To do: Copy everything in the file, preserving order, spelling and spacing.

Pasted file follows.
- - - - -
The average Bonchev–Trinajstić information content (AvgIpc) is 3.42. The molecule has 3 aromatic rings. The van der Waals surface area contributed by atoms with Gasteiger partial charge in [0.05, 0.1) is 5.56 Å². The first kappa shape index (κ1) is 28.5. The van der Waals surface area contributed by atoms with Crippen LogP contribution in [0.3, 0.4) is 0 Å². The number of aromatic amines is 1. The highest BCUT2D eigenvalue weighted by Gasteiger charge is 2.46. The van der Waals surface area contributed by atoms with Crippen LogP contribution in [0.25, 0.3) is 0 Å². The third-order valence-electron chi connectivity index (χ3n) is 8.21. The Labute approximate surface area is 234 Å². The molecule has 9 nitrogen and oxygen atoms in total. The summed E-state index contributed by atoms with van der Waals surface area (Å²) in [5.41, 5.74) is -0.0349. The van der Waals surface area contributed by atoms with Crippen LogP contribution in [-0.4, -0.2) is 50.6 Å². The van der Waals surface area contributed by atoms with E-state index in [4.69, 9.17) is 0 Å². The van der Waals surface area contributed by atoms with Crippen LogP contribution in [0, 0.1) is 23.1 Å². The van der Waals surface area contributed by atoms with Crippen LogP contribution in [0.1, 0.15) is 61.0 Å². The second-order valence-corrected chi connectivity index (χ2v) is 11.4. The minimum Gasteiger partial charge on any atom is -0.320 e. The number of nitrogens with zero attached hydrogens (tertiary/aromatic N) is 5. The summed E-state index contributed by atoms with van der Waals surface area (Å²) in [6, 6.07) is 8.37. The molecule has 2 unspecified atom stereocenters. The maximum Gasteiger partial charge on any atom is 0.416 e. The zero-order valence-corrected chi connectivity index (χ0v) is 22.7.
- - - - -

The average Bonchev–Trinajstić information content (AvgIpc) is 3.42. The molecule has 3 aromatic rings. The van der Waals surface area contributed by atoms with Gasteiger partial charge in [0.05, 0.1) is 5.56 Å². The first kappa shape index (κ1) is 28.5. The van der Waals surface area contributed by atoms with Crippen LogP contribution in [0.3, 0.4) is 0 Å². The number of aromatic amines is 1. The highest BCUT2D eigenvalue weighted by Gasteiger charge is 2.46. The van der Waals surface area contributed by atoms with Crippen LogP contribution in [0.25, 0.3) is 0 Å². The third-order valence-electron chi connectivity index (χ3n) is 8.21. The Labute approximate surface area is 234 Å². The molecule has 9 nitrogen and oxygen atoms in total. The summed E-state index contributed by atoms with van der Waals surface area (Å²) in [5.41, 5.74) is -0.0349. The van der Waals surface area contributed by atoms with Crippen LogP contribution in [-0.4, -0.2) is 50.6 Å². The van der Waals surface area contributed by atoms with E-state index in [4.69, 9.17) is 0 Å². The van der Waals surface area contributed by atoms with Crippen LogP contribution in [0, 0.1) is 23.1 Å². The van der Waals surface area contributed by atoms with Crippen LogP contribution in [0.1, 0.15) is 61.0 Å². The second-order valence-corrected chi connectivity index (χ2v) is 11.4. The minimum Gasteiger partial charge on any atom is -0.320 e. The number of nitrogens with zero attached hydrogens (tertiary/aromatic N) is 5. The summed E-state index contributed by atoms with van der Waals surface area (Å²) in [6, 6.07) is 8.37. The molecule has 2 unspecified atom stereocenters. The maximum Gasteiger partial charge on any atom is 0.416 e. The zero-order valence-corrected chi connectivity index (χ0v) is 22.7.